This weekend was as is normally the way warm and sunny in Paraguay. To make the weekend even better there was a festival to go to.
That was held on Sunday in Paraguari. A festival of food.
For the first time the town was hosting an International Food Festival. Judging by the crowds it will not be the last.
Paraguari is a good sized town with all the facilities a town of it’s size would require. That includes venues suitable for housing events. These include a number of football grounds and such like.
The food festival was not held in one of those but instead at a new sports complex behind the old railway station. Here there was a large open but roofed area and next door an indoors sports hall.
It was the outdoor space that was used for the festival. The indoors hall was hosting a chess tournament but was used by some performers for their final preparations.
As I arrived I saw just how many people had come out to Paraguari for a Sunday afternoon. The streets and every bit of grass around the venue had been turned into a temporary car park.
Free parking of course along with free entry to the festival.
On top of all those arriving by there own means there was also an open topped bus travelling backwards and forwards between Paraguari and Asuncion all day bringing out groups of excited tourists.
I passed the bus just outside Paraguari. It made a very unusual sight out in the Paraguayan countryside.
Once I had parked up I headed inside to join the crowds and find out exactly what was going on.
And there were crowds, all sampling flavours from around the world.
The first thing I passed was a stall crushing sugar cane to extract the juice. That produces and cold refreshing drink known here as Mosto.
After seeing the Mosto stall at work I headed into the open air hall to see what was there. By the sheer number of people walking around with food in their hands it was clear the answer was going to be snack foods.
It may have been an International Festival but it would have been unthinkable for there not to have been Paraguayan food on offer.
The stalls selling that were on the whole along one side of the hall. Those had on them the usual Paraguayan barbecue as well as the more uniquely Paraguayan foods such as Sopa and Chipa.
Around the remaining sides of the hall stalls offering foods from all across the world had been laid out.
International foods are not a common sight in Paraguay. Often they involve considerable time and effort to obtain or are simply not available. Yet here they all were for everyone to experience.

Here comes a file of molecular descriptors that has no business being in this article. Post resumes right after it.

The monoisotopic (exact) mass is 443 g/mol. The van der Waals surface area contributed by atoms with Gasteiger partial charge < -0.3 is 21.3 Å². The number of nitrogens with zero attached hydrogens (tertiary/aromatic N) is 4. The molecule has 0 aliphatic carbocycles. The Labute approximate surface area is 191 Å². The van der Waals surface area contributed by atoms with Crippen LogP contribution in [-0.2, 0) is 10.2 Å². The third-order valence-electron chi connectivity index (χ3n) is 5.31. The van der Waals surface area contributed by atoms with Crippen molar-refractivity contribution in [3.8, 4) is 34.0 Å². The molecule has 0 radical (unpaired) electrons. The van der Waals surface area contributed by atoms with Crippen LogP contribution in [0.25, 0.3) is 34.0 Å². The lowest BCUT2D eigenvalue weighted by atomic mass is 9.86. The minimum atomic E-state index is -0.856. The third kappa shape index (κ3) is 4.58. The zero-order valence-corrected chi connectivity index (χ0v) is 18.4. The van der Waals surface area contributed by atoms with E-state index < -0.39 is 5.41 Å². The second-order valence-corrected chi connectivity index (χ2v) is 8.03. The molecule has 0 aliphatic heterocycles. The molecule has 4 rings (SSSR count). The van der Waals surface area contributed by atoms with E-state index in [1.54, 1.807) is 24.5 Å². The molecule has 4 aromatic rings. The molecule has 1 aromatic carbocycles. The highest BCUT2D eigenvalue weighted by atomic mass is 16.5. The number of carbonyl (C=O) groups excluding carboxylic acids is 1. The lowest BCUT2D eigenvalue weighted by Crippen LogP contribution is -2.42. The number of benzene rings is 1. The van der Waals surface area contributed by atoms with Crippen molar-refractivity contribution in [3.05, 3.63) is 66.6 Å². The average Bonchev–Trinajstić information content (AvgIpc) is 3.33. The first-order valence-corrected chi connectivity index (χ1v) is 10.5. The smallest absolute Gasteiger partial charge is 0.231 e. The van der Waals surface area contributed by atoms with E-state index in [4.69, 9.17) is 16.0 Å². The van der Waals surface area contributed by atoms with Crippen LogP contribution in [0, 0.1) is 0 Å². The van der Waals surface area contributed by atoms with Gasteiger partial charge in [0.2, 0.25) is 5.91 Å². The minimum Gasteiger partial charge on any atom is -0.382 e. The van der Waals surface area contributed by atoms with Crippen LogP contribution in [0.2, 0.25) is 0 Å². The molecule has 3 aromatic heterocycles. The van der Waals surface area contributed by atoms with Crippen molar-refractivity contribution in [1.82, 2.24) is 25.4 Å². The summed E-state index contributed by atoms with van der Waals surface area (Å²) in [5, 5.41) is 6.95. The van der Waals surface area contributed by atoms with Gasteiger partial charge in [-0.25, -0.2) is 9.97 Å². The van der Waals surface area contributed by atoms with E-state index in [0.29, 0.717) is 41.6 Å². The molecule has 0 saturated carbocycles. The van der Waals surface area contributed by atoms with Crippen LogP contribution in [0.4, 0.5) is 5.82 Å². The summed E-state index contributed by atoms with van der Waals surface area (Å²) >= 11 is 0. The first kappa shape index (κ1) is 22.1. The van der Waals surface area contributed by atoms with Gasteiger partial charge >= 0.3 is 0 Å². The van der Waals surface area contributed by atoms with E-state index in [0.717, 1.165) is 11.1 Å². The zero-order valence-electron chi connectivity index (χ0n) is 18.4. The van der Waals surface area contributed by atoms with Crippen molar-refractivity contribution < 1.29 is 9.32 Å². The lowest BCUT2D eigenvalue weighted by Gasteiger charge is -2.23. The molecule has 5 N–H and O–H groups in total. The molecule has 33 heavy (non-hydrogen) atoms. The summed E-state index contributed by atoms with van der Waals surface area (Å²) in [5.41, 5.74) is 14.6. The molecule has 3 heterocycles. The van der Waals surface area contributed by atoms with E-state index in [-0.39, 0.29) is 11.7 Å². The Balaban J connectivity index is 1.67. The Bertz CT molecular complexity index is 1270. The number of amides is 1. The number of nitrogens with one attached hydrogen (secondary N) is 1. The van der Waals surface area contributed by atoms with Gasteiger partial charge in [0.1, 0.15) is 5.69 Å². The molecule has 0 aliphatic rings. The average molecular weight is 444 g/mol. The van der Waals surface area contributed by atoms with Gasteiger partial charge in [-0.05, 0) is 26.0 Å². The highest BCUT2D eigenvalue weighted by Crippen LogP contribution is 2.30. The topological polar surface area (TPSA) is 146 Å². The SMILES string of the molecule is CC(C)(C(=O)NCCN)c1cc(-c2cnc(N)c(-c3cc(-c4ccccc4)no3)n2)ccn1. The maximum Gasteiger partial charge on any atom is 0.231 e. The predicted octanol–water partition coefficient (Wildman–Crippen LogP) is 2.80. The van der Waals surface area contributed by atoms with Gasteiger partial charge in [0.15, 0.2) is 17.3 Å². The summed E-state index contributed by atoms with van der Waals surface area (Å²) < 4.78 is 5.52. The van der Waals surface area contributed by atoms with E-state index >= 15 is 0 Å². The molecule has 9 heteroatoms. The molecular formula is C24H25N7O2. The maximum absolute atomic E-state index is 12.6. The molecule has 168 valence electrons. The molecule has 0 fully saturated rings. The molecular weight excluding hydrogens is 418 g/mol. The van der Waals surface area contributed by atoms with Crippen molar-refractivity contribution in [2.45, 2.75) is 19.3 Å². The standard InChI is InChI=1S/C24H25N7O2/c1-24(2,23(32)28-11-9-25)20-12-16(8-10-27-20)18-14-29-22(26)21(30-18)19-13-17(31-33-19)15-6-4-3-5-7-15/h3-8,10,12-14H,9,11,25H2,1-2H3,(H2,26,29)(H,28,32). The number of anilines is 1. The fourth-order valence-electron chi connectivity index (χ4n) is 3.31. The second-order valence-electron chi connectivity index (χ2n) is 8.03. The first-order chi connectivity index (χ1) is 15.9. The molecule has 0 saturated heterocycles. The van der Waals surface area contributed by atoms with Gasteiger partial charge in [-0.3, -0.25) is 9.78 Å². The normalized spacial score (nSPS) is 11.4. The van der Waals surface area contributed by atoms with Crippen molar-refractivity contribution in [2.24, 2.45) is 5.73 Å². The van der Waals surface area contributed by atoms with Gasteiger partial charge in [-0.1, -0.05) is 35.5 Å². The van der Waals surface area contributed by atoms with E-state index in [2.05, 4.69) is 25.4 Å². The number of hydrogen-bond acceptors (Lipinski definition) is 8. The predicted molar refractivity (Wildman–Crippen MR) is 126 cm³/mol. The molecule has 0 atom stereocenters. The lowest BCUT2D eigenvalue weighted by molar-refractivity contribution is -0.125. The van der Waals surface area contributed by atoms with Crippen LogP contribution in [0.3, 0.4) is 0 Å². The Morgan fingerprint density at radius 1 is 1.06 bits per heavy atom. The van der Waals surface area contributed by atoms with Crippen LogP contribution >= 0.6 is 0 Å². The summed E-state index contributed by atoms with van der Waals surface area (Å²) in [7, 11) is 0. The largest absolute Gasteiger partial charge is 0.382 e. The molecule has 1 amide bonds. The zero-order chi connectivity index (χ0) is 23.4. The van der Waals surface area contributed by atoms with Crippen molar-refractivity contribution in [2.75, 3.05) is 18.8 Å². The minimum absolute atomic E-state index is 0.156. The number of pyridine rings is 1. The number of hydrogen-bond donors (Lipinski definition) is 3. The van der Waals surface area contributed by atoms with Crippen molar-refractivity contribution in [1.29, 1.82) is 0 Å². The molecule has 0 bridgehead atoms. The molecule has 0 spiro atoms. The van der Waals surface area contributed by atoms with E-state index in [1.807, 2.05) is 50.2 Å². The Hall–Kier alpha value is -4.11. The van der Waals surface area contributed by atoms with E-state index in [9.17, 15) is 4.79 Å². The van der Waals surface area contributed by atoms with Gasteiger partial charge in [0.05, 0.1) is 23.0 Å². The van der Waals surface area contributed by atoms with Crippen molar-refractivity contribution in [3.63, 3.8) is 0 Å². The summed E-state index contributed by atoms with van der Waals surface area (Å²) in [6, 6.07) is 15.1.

The line up of flag covered stalls started with one from Israel and then one from the Ukraine. Food prepared by members of those communities living here in Paraguay.
Next things took a more Latin turn with offerings from Venezuela and Chile. Tasty and traditional streets foods.
After that was the produce of the local German community followed by offerings from a local organic farm.
Then finally along that side of the hall was in the corner a stall selling Japanese foods. Those manning that stall had gone the extra mile in their display. Not only was the stall decked out in Japanese flags but the staff were dressed Japanese style.
Beyond Japan and along the next side of the hall the international flavours continued.
First French, then Colombian and finally Mexican before one final stall where all the meat was rabbit.
There was so much to choose from that it took a while to decide which cuisine to try.
Eventually I settled on Venezuelan and ended up with something that was somewhat like a taco. Very nice and hot straight off the hotplate.
In addition to all the foods on offer the centre of the hall was filled with stall selling arts and crafts.
There were wood carvings, knives to cut the barbecued meat, cactus and hand crafted sauces and preserves. Plenty of bright and interesting objects to look over.
Furthermore as no Paraguayan festival would be complete without music and dancing. One end of the hall had been filled with a stage and dance floor.
Here visitors could take a seat and enjoy the various bands and displays of traditional Paraguayan music.
That was all very enjoyable, especially the Paraguayan dancing. However it was also the one failing of the festival.
Some of the bands, not helped by the tin roof, had their instruments turned up a little high. That did make it a little difficult to communicate with any of the sellers on the various food stalls.
However on such an overwhelmingly successful day that was just a small issue. One that I would hope will be rectified before the next International food festival.
Then finally outside for all those children who had had quite enough of being dragged around looking at food there were a couple of bouncy castles to play on.
All in all it was a very good afternoon and demonstrated that there is an appetite and audience for such events out in the countryside beyond Asuncion.
I look forward to it’s return and the arrival of other events with anticipation.